The ossification centre of the navicular bone appears during the third year of life. In 5% of the population, an accessory navicular bone is also present. This anatomic variant arises from a different ossification centre, located near the navicular tuberosity. There are three types of accessory navicular bone: type I, type II and type III: 

  • Type I is a 2-3 mm sized sesamoid bone, also referred to as os tibiale externum and is located at the level of the inferior calcaneonavicular ligament within the tibialis posterior tendon.
  • Type II is an accessory bone, also referred to as prehallux, connected to the navicular by a fibrocartilage or hyaline cartilage (synchondrosis).
  • Type III is a fused variant of type II, also known as the cornuate navicular, and is joined to the navicular bone by a bony ridge. On the rare occasion, the navicular bone can be bipartite, in two parts, due to its development from two ossification centres, which can lead to premature degeneration. Another accessory bone that may be present is an os talonaviculare dorsale, located within the dorsal aspect of the talocalcaneonavicular joint.

Clinical Notes

Fractures

Fractures of the navicular bone are common in young athletes and can cause disabling foot pain. There is usually a delay in diagnosis, as the fractures are often not evident on radiographs. There are two main types of navicular fractures:

  • Acute fractures
  • Stress fractures

Acute fractures are the result of high-energy axial loading. In this type of acute avulsion, tuberosity and body fractures are common. Surgical intervention is recommended for tuberosity and displaced body fractures. Body fractures usually occur in conjunction with injuries of the mid-tarsal joint.

Stress fractures are usually due to excessive repeated stress and are sports related. These stress fractures occur more often in females and may be due to high training load and frequency; or due to poor footwear. There are recommended non-operative protocol and operative procedures depending on the type of fracture.

Köhler Disease

Köhler Disease is an osteochondrosis of the navicular bone usually found in children between 4 and 7 years of age. Boys are more commonly affected than girls and it is often unilateral. Loss of blood supply to the bone results in the death of the bony tissue and it collapses. Usual symptoms are pain and tenderness in the middle part of the foot often accompanied by swelling. Patients most often present with limp.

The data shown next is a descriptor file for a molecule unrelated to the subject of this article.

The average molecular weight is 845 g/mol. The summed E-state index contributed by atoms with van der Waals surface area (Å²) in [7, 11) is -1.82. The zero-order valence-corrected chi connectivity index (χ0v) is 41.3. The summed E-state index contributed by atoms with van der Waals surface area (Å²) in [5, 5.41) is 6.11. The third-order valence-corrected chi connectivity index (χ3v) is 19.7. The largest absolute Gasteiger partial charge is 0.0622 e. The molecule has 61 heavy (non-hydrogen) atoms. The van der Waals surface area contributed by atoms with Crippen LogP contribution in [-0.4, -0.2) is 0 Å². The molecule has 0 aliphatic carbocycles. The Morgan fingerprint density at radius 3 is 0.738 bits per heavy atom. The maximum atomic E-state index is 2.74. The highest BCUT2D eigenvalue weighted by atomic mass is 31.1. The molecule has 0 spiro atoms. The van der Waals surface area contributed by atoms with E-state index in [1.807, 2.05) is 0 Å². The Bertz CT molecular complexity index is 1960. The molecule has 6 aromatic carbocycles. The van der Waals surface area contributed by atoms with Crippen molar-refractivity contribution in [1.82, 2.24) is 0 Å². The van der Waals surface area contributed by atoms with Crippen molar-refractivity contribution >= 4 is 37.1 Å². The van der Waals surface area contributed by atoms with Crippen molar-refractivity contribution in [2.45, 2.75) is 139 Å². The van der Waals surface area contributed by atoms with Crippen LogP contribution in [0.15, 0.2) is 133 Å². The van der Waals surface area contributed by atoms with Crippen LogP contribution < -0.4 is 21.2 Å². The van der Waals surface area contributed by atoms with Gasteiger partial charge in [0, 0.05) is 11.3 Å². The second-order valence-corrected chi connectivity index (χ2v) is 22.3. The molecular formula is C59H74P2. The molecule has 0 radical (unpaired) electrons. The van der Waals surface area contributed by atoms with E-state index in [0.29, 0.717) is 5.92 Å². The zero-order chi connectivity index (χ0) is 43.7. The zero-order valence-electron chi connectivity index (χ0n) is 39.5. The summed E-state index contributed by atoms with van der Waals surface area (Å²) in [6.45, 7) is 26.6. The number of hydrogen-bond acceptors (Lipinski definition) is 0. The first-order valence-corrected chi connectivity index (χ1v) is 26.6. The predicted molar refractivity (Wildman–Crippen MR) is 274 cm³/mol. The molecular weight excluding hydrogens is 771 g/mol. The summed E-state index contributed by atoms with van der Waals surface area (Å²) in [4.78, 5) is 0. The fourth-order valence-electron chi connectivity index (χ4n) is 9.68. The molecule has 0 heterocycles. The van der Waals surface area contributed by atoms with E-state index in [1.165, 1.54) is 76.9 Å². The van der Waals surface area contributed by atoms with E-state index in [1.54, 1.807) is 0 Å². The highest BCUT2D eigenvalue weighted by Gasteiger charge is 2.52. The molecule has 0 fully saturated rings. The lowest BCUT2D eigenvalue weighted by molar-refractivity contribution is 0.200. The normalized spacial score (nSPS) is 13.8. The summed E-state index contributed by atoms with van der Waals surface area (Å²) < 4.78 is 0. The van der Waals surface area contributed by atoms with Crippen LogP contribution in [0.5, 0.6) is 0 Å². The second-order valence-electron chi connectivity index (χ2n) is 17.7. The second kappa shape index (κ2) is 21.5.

Müller-Weiss Disease

Avascular necrosis of the navicular bone can also occur in adults and is referred to as Müller-Weiss Disease. This results in chronic mid-foot pain and is more common in females. Recommended treatment for this condition is a triple arthrodesis, which involves fusion of the talocalcaneal, talonavicular and calcaneocuboid joints of the foot.

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Show references

References:

  • B. Vargas: Kohler Disease. Medscape (accessed 03/06/2015)
  • C.E. Milner: Functional Anatomy For Sport And Exercise: Quick Reference, 1st Edition, Routledge (2008), p.12.
  • M.J. Ameres: Navicular Fracture. Medscape (accessed 03/06/2015)
  • S. M. Schroeder: Triple Arthrodesis. Medscape (accessed 03/06/2015)
  • S. Standring: Gray’s Anatomy The Anatomical Basis Of Clinical Practice, 40th Edition, Elsevier Health Sciences UK (2008), p.2619-20.
  • T. Doyle, R.J. Napier, J. Wong-Chung: Recognition and management of Müller-Weiss disease. Foot Ankle Int (2012), volume 33, issue 4, p.275-81.

Author, Review and Layout:

  • Charlotte O'Leary
  • Uruj Zehra
  • Catarina Chaves

Illustrator:

  • Navicular bone - lateral-right - Liene Znotina
  • Dorsal artery of the foot - ventral view - Liene Znotina
  • Medial plantar nerve - caudal view - Liene Znotina
© Unless stated otherwise, all content, including illustrations are exclusive property of Kenhub GmbH, and are protected by German and international copyright laws. All rights reserved.